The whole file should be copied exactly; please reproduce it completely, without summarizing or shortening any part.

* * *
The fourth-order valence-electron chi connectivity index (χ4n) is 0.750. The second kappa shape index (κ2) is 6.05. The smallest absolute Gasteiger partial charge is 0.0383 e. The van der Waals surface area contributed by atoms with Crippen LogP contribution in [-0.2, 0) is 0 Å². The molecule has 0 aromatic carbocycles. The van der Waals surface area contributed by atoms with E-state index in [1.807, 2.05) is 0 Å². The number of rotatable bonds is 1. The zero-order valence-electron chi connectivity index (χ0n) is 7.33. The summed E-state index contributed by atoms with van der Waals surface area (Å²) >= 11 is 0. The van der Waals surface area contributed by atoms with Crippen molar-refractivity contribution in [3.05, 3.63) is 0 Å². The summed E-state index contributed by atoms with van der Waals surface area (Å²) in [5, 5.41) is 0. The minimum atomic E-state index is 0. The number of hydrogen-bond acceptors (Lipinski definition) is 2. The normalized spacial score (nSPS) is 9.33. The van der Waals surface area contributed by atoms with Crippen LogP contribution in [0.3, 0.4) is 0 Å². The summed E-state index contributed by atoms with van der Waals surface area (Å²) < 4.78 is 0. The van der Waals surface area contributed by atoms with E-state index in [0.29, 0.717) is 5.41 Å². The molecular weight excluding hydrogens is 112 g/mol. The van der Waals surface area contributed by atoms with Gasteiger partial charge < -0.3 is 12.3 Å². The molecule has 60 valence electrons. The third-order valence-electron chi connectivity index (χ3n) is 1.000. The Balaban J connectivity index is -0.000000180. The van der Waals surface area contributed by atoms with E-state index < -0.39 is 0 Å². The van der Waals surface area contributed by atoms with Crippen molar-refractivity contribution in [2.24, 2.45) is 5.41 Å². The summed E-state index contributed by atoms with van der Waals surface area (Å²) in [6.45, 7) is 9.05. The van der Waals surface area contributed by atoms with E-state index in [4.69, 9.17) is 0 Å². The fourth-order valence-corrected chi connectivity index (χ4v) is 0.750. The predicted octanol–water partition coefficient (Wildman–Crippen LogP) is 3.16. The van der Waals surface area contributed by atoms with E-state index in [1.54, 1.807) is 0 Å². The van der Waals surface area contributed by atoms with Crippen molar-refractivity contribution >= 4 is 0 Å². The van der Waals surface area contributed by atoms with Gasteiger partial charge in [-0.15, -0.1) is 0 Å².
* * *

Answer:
The fourth-order valence-electron chi connectivity index (χ4n) is 0.750. The second kappa shape index (κ2) is 6.05. The smallest absolute Gasteiger partial charge is 0.0383 e. The van der Waals surface area contributed by atoms with Crippen LogP contribution in [-0.2, 0) is 0 Å². The molecule has 0 aromatic carbocycles. The van der Waals surface area contributed by atoms with E-state index in [1.807, 2.05) is 0 Å². The number of rotatable bonds is 1. The zero-order valence-electron chi connectivity index (χ0n) is 7.33. The summed E-state index contributed by atoms with van der Waals surface area (Å²) >= 11 is 0. The van der Waals surface area contributed by atoms with Crippen molar-refractivity contribution in [3.05, 3.63) is 0 Å². The summed E-state index contributed by atoms with van der Waals surface area (Å²) in [5, 5.41) is 0. The minimum atomic E-state index is 0. The number of hydrogen-bond acceptors (Lipinski definition) is 2. The normalized spacial score (nSPS) is 9.33. The van der Waals surface area contributed by atoms with Crippen LogP contribution in [0.3, 0.4) is 0 Å². The summed E-state index contributed by atoms with van der Waals surface area (Å²) < 4.78 is 0. The van der Waals surface area contributed by atoms with E-state index in [0.29, 0.717) is 5.41 Å². The molecular weight excluding hydrogens is 112 g/mol. The van der Waals surface area contributed by atoms with Gasteiger partial charge < -0.3 is 12.3 Å². The molecule has 60 valence electrons. The third-order valence-electron chi connectivity index (χ3n) is 1.000. The Balaban J connectivity index is -0.000000180. The van der Waals surface area contributed by atoms with E-state index < -0.39 is 0 Å². The van der Waals surface area contributed by atoms with Crippen molar-refractivity contribution in [2.24, 2.45) is 5.41 Å². The summed E-state index contributed by atoms with van der Waals surface area (Å²) in [6.45, 7) is 9.05. The van der Waals surface area contributed by atoms with E-state index in [4.69, 9.17) is 0 Å². The fourth-order valence-corrected chi connectivity index (χ4v) is 0.750. The predicted octanol–water partition coefficient (Wildman–Crippen LogP) is 3.16. The van der Waals surface area contributed by atoms with E-state index in [1.54, 1.807) is 0 Å². The van der Waals surface area contributed by atoms with Crippen molar-refractivity contribution >= 4 is 0 Å². The van der Waals surface area contributed by atoms with Gasteiger partial charge in [-0.15, -0.1) is 0 Å².